Former Public Service Pension Fund (PSPF) Chief Executive Director Dr Richard Mwiinga says he is sad that his dismissal from the government institution has dragged him into media debates of politics and tribalism.

In an interview with News Diggers! Dr Mwiinga who was removed from PSPF on instruction from President Lungu said it was unfair for the Daily Nation to twist a “no comment” interview into a political story involving the opposition UPND.

“Me I am not a person who works through the media. I am a person who follows procedure and would want to do things in a very administrative and professional manner. So the very aspect that I am being dragged into the media unsettles me. I have to be protected from that. I don’t want to be part of the media debates,” Dr Mwiinga lamented.

“Yesterday around 12:00 hours somebody called me and did not even identify himself. I asked ‘who are you’ and he said have you been dismissed on tribal lines?’ I said ‘no I don’t know the reasons’. All I said was that I don’t know and so I can’t comment. But I got surprised when I saw that headline in the Daily Nation. I can tell you that I was very taken aback.”

When pressed to explain how he was dismissed from the Pension Fund, Dr Mwiinga said although his removal was strange, having been rated highly by the board, it was difficult for him to attach tribalism to the matter.

“It’s very difficult for me to say that my dismissal from the Pension Fund was on tribal lines. But during my time there, I worked extremely well. And in terms of the board, they assessed my performance for the renewal of the contract. It was rated exceptional and excellent; given a rating of 86.88 per cent. The working relationship was extremely good with the board, not until the 8th of December [2017] when some strange things happened before the board meeting,” Dr Mwiinga recalled.

He went further to explain how the “guidance” from the President for the discontinuation of his contract was communicated.

“What happened is that the Permanent Secretary [for the Ministry of Labour] Barnaby Mulenga, before the meeting started and people were already in the boardroom, called for Dr [Moses] Banda who was the board chairperson and Professor [Oliver] Saasa who was one of the board directors. He called him along with me to my office and what he did was to handover the letters to them just there, saying that your appointments have been revoked as board chairman and even as director for Professor Saasa,” Dr Mwiinga narrated.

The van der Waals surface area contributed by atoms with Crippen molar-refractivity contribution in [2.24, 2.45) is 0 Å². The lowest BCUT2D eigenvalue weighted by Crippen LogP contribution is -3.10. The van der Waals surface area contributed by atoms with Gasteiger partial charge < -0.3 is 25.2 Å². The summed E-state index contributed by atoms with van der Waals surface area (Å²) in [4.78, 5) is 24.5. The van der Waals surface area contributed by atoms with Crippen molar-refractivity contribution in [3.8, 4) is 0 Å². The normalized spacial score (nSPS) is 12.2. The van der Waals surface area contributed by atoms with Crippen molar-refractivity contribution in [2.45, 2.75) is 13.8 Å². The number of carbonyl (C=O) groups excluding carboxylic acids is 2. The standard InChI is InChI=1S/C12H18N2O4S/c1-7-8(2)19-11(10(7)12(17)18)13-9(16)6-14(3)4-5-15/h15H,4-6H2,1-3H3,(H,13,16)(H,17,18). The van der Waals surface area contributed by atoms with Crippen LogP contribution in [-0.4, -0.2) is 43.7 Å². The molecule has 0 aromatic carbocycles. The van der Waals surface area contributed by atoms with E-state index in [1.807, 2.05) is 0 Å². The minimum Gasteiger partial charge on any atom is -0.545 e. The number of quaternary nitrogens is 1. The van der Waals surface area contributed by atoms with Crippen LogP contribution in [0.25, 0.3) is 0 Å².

“After that they just went into the boardroom to thank the members and indicated to them that ‘our appointment has been revoked and we have just received the letter. This was in the [board] meeting. So they left the boardroom and immediately they left, I was also told to leave. After that Barnaby just informed me that there was a directive from the President, which subsequently in the next meeting, he indicated that they don’t want to use the word ‘directive’, but they want to use the word ‘guidance from the shareholder’. Meaning there was guidance from the shareholder and the guidance was that my contract was not going to be renewed. That is what I can state and that is how far I was told.”

He said the decision shocked him because it was against the recommendation of the performance evaluation committee.

“I can tell you that I never ever expected that. I had legitimate expectations that the contract was going to be renewed because the committee that assessed my performance never indicated that there was anything to the contrary. The assessment was done in line with the job description as stated in the Act and in the Board Charter and the strategic plan. The performance was assessed comprehensively, I think it was more than 13 pages, detailed evaluation. That evaluation indicated exactly what I have achieved with evidence. The committee strongly recommended for my renewal of the contract. That’s how far I know,” said Dr Mwiinga.

Asked if he was involved in any political activity, he responded in the negative.

“I have never ever been a member or even seen to be active in any political party or meeting. Not even for a single day in my life. I have never done that. I have just been a professional public servant that is all,” said Dr Mwiinga.